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David Argo, CAS/PhD ’83, Celebrates Historic Dissertation Submission

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David Argo

David Argo, CAS/PhD ’83

Thirty years ago, David Argo, CAS/PhD ’83, made American University history. On a warm July evening in 1983, David became the first AU student to successfully print a dissertation from a computer.

“Before the computer, it was a very time consuming process. Students used typewriters, and since all the footnotes had to be on the page in which they were noted, one typo would not only mess up the page, but potentially the whole chapter. It could literally take a month to write up a thesis,” says David.

Determined to beat this inefficiency, David turned to the computer—which in 1983 was a gigantic mainframe in the Mary Graydon Center. Despite a warning from the dean of the College of Arts and Sciences not to waste time with the computer, David was determined. After receiving an edited draft of his thesis, with over 200 corrections, he immediately went to the mainframe, and implemented the changes. With the hired help of a computer science major, he printed out his report—all 575 pages on the impact of socioeconomic conditions on religiosity. He submitted the changes the very next day.

“The dean of the College of Arts and Sciences, who had discouraged me from electronically printing my thesis, was amazed that I had made all these changes within 24 hours. He then congratulated me on being the first AU student to have successfully printed such a dissertation, which was very exciting,” remarks David.

Shortly afterwards, David was awarded his PhD in sociology. He then went on to become an adjunct professor at American University, teaching sociology. However, a calling to touch more people led David into pastoral work. After leading several smaller congregations, David became the head pastor of Capitol Hill United Methodist Church. Located only a few blocks from the United States Capitol building, Congressmen, Senators, and other VIPs were regular attendees. Yet the church was also located near what was then the largest housing project in Washington. “The church was very diverse. We had people from all parts of society, and this presented its own set of challenges.” says David.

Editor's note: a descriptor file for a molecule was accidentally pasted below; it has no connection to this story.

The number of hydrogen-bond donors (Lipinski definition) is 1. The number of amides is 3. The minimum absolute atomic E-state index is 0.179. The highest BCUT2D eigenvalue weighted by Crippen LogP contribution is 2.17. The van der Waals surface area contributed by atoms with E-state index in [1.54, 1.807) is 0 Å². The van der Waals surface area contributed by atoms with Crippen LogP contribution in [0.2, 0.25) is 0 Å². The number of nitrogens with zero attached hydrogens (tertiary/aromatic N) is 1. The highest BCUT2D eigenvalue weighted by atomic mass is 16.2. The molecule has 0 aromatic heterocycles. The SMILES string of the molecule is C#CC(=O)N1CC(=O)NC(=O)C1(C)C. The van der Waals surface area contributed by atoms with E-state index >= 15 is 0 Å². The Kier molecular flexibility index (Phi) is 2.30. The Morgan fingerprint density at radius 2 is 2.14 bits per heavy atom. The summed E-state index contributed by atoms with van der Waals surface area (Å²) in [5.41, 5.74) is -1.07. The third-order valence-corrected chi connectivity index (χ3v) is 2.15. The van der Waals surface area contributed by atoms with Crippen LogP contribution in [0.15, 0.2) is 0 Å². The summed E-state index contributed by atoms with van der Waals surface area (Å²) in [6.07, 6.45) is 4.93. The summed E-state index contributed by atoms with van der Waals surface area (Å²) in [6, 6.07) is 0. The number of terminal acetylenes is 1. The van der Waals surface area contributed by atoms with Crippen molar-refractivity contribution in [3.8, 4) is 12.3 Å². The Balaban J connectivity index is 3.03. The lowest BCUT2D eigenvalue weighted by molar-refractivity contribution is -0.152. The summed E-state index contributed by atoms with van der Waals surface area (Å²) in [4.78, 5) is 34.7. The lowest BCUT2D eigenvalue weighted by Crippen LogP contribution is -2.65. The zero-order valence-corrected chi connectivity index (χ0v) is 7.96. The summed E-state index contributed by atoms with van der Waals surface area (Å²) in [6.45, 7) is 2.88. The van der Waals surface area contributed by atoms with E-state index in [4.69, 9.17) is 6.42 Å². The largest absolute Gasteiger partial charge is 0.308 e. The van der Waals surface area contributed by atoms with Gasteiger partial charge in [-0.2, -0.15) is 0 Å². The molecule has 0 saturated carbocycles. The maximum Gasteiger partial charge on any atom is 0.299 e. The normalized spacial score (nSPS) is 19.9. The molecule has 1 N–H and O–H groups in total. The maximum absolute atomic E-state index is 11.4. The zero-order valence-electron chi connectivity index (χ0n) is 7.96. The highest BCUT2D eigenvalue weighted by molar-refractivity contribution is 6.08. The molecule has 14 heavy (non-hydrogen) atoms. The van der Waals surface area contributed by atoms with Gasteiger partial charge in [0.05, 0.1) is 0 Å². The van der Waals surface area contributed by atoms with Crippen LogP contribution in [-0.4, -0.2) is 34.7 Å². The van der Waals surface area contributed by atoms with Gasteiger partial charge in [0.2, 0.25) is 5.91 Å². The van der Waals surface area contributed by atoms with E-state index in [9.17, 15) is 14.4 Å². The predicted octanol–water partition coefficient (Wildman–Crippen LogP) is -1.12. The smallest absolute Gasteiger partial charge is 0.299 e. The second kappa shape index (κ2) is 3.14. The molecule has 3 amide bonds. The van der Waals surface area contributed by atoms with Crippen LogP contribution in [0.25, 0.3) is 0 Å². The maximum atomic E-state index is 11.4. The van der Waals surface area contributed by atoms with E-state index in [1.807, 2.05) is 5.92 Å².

Under David’s tenure, the church successfully reached out to young professionals and expanded its size. After spending a cold winter night sleeping in the street, David pioneered a program where parishioners and “houseless neighbors” as they were referred to by the congregation, would sit down and share a meal every Sunday. As a result of the connection, several parishioners bought a home in the neighborhood as a place for the homeless to stay while getting back on their feet. Since then, numerous individuals have been able to get jobs and put their lives back in order. In addition, David led a number of congressional chiefs of staff in a study group entitled “Faith and Politics,” where participants explored the intersection of their faiths and careers.

After David’s success at Capitol Hill UMC, he was promoted to district superintendent of the Baltimore/Washington United Methodist Conference, and was responsible for supervising 69 churches. In that role, David confronted stagnating church growth, implementing an ambitious set of metrics and holding staff accountable. By the end of his tenure, the entire district saw across-the-board improvement, in church attendance, membership rates, community outreach, and financial viability.

David says his time at AU was instrumental to the success he achieved throughout his career. “So often in the church, we get sloppy, and being able to develop and articulate thought in a rationale way really helped my career. What I learned [at AU] sharpened my thought process,” he says.

Today David is semi-retired, sitting on the board of Sibley Hospital and managing the Argo Group, the consulting group that he founded. He splits his time between his home near the AU campus and Maine. Above all, he enjoys spending time with his four grandchildren, including a 10-year-old determined to come to AU. His advice for current students: “have fun.”